Gregoire presses for health-care action
Federal aid for Washington state languishes in Congress as the sweeping health-care overhaul stalls.
The Associated Press
OLYMPIA — The uncertain future of the federal health-care overhaul has wrinkled Washington state's hopes of landing a $1 billion bailout to fix its budget deficit this year, Gov. Chris Gregoire said Monday.
That change could bring stronger momentum for tax increases and budget cuts at the Legislature, now a quarter of the way through its scheduled eight-week session.
Falling tax collections and rapidly rising costs mean the state's operating budget is expected to be short by about $2.6 billion through June 2011, the end of the current two-year fiscal period.
A sizable federal bailout would in effect shrink the deficit, making the eventual combination of spending cuts and higher taxes more politically palatable.
Gregoire, a Democrat, has been hoping for roughly $1 billion from the federal government through three different pipelines.
Two of those sources, however, were tied to the health-care overhauls being debated in Congress — an effort that has stalled after Massachusetts Republican Scott Brown's election to the Senate last week.
Monday, Gregoire and other leading Washington Democrats urged Congress to move ahead on health care despite the result in Massachusetts.
In addition to the Democrats' overarching reasons for supporting the overhaul, — lower costs, broader coverage, better results — Gregoire said national leaders must remember that states are banking on more federal aid to make it through this recession-hobbled budget cycle.
"My concern is not that we won't get it," Gregoire said. "But will we get it in time for the budget? That's where my concern lies."
"This has direct bearing on our current budget," said state Sen. Karen Keiser, D-Kent.
Gregoire's proposed solution for patching the deficit would cut about $1 billion from state spending, while keeping some $780 million in services afloat with unspecified revenue.
The balance would be filled with fund transfers and other one-time fixes.
The Democrat-led Legislature is developing its own plan for bridging the deficit but will wait until February's update on tax collections and service costs before entering the homestretch of negotiations.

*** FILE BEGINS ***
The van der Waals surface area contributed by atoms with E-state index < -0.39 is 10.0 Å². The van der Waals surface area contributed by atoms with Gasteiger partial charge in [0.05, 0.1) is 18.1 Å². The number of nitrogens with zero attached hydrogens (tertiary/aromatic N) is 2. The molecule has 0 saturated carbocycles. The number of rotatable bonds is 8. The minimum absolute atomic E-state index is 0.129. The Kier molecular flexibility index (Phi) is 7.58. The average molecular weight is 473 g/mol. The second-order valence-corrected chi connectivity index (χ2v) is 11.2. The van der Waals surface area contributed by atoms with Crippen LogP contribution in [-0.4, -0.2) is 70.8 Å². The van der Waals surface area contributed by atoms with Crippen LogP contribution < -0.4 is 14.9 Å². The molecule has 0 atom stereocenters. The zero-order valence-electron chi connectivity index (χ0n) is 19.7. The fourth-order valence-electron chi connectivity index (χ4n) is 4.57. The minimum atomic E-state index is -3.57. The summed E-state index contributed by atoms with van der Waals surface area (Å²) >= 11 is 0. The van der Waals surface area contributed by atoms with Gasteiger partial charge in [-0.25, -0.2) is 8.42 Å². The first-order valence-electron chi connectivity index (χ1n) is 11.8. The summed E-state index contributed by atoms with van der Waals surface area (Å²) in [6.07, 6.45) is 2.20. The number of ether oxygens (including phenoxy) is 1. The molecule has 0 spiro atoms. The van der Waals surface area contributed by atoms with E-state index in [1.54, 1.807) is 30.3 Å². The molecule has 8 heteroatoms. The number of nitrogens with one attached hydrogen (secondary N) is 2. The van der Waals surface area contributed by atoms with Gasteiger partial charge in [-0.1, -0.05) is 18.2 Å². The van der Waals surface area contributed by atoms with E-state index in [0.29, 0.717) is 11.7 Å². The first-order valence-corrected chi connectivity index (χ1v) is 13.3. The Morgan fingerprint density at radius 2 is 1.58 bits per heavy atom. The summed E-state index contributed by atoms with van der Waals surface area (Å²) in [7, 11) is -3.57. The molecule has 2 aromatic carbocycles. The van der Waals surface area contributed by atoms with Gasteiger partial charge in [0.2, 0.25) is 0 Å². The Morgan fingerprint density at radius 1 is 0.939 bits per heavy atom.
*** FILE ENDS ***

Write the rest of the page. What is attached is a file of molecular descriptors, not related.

Gregoire has a list of tax hikes at the ready, which she likely will unveil after those reports.
But the governor also has said that each dollar of federal budget aid is a dollar of tax increases she won't have to propose.
The roughly $1 billion in expected federal aid is broken into three components.
Gregoire has said the state could get about $450 million in additional federal spending on its share of the Medicaid program, which is jointly bankrolled by the state and federal governments.
She also has been working with U.S. Sen. Maria Cantwell to get federal money for two expensive state health-care programs: The Basic Health Plan, intended as low-cost insurance for working people, and a welfare program called General Assistance, which covers medical care for disabled people who can't work.
Gregoire has said the Basic Health subsidy could be worth about $150 million, with the price tag for General Assistance less certain.
Those are the possible sources of federal money that have been tied to national health-care changes.
A third conduit could be a second round of "fiscal stabilization" money, similar to dollars included in last year's stimulus bill.
This would be primarily targeted at education spending, Gregoire said, and could be upward of $400 million.
Sam and Sara Lucchese create handmade pasta out of their kitchen-garage adjacent to their Ballard home. Here, they illustrate the final steps in making pappardelle pasta.
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